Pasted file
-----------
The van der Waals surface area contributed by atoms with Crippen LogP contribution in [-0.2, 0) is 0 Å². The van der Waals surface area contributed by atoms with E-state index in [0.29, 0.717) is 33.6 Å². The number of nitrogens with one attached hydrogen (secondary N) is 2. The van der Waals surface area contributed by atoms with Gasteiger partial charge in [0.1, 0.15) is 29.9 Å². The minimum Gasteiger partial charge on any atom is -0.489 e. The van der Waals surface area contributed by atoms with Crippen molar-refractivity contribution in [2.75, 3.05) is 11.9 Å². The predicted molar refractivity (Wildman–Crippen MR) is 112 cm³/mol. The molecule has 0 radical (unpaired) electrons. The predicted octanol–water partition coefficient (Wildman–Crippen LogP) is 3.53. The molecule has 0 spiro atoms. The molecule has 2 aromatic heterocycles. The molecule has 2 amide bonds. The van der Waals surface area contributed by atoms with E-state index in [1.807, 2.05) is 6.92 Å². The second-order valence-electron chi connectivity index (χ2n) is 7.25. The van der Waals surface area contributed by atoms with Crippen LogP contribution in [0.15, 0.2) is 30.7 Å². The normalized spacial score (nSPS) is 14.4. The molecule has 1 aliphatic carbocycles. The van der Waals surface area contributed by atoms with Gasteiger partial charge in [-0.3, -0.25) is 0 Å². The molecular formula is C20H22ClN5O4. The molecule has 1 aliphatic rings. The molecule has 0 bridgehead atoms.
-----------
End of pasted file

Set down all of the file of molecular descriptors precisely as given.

The van der Waals surface area contributed by atoms with Crippen LogP contribution in [-0.2, 0) is 0 Å². The van der Waals surface area contributed by atoms with E-state index in [0.29, 0.717) is 33.6 Å². The number of nitrogens with one attached hydrogen (secondary N) is 2. The van der Waals surface area contributed by atoms with Gasteiger partial charge in [0.1, 0.15) is 29.9 Å². The minimum Gasteiger partial charge on any atom is -0.489 e. The van der Waals surface area contributed by atoms with Crippen molar-refractivity contribution in [2.75, 3.05) is 11.9 Å². The predicted molar refractivity (Wildman–Crippen MR) is 112 cm³/mol. The molecule has 0 radical (unpaired) electrons. The predicted octanol–water partition coefficient (Wildman–Crippen LogP) is 3.53. The molecule has 0 spiro atoms. The molecule has 2 aromatic heterocycles. The molecule has 2 amide bonds. The van der Waals surface area contributed by atoms with E-state index in [1.807, 2.05) is 6.92 Å². The second-order valence-electron chi connectivity index (χ2n) is 7.25. The van der Waals surface area contributed by atoms with Crippen LogP contribution in [0.15, 0.2) is 30.7 Å². The normalized spacial score (nSPS) is 14.4. The molecule has 1 aliphatic carbocycles. The van der Waals surface area contributed by atoms with Gasteiger partial charge in [-0.3, -0.25) is 0 Å². The molecular formula is C20H22ClN5O4. The molecule has 1 aliphatic rings. The molecule has 0 bridgehead atoms.